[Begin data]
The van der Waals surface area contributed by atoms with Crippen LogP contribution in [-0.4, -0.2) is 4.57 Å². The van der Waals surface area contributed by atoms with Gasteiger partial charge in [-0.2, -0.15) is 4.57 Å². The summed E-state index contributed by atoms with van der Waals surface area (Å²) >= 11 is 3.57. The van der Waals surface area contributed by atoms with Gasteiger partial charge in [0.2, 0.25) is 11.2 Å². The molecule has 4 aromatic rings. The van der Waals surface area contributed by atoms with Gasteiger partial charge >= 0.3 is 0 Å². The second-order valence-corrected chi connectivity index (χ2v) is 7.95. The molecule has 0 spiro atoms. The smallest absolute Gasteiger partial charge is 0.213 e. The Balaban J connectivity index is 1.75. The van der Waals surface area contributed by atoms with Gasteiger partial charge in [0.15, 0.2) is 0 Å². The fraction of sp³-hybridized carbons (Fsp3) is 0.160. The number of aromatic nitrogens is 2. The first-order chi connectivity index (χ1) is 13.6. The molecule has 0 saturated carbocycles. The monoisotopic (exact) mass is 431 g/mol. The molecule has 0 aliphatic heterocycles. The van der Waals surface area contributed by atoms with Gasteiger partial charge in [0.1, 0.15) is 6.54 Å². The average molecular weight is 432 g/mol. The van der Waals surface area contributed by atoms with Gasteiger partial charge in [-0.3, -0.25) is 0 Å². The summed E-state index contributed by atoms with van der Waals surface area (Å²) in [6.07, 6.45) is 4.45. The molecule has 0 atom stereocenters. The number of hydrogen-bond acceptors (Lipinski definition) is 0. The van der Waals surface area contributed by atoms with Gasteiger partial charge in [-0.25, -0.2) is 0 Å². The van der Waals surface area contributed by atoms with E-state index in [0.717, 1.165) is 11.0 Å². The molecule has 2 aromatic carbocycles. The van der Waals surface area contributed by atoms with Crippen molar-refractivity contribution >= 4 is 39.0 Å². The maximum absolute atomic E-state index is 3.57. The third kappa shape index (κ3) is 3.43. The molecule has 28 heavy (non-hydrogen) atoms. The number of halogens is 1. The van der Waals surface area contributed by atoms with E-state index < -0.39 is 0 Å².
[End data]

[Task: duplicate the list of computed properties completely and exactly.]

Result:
The van der Waals surface area contributed by atoms with Crippen LogP contribution in [-0.4, -0.2) is 4.57 Å². The van der Waals surface area contributed by atoms with Gasteiger partial charge in [-0.2, -0.15) is 4.57 Å². The summed E-state index contributed by atoms with van der Waals surface area (Å²) >= 11 is 3.57. The van der Waals surface area contributed by atoms with Gasteiger partial charge in [0.2, 0.25) is 11.2 Å². The molecule has 4 aromatic rings. The van der Waals surface area contributed by atoms with Gasteiger partial charge >= 0.3 is 0 Å². The second-order valence-corrected chi connectivity index (χ2v) is 7.95. The molecule has 0 spiro atoms. The smallest absolute Gasteiger partial charge is 0.213 e. The Balaban J connectivity index is 1.75. The van der Waals surface area contributed by atoms with Gasteiger partial charge in [0.15, 0.2) is 0 Å². The fraction of sp³-hybridized carbons (Fsp3) is 0.160. The number of aromatic nitrogens is 2. The first-order chi connectivity index (χ1) is 13.6. The molecule has 0 saturated carbocycles. The monoisotopic (exact) mass is 431 g/mol. The molecule has 0 aliphatic heterocycles. The van der Waals surface area contributed by atoms with Gasteiger partial charge in [0.1, 0.15) is 6.54 Å². The average molecular weight is 432 g/mol. The van der Waals surface area contributed by atoms with Gasteiger partial charge in [-0.3, -0.25) is 0 Å². The summed E-state index contributed by atoms with van der Waals surface area (Å²) in [6.07, 6.45) is 4.45. The molecule has 0 atom stereocenters. The number of hydrogen-bond acceptors (Lipinski definition) is 0. The van der Waals surface area contributed by atoms with Gasteiger partial charge in [-0.25, -0.2) is 0 Å². The van der Waals surface area contributed by atoms with E-state index in [0.717, 1.165) is 11.0 Å². The molecule has 2 aromatic carbocycles. The van der Waals surface area contributed by atoms with Crippen molar-refractivity contribution >= 4 is 39.0 Å². The maximum absolute atomic E-state index is 3.57. The third kappa shape index (κ3) is 3.43. The molecule has 28 heavy (non-hydrogen) atoms. The number of halogens is 1. The van der Waals surface area contributed by atoms with E-state index < -0.39 is 0 Å².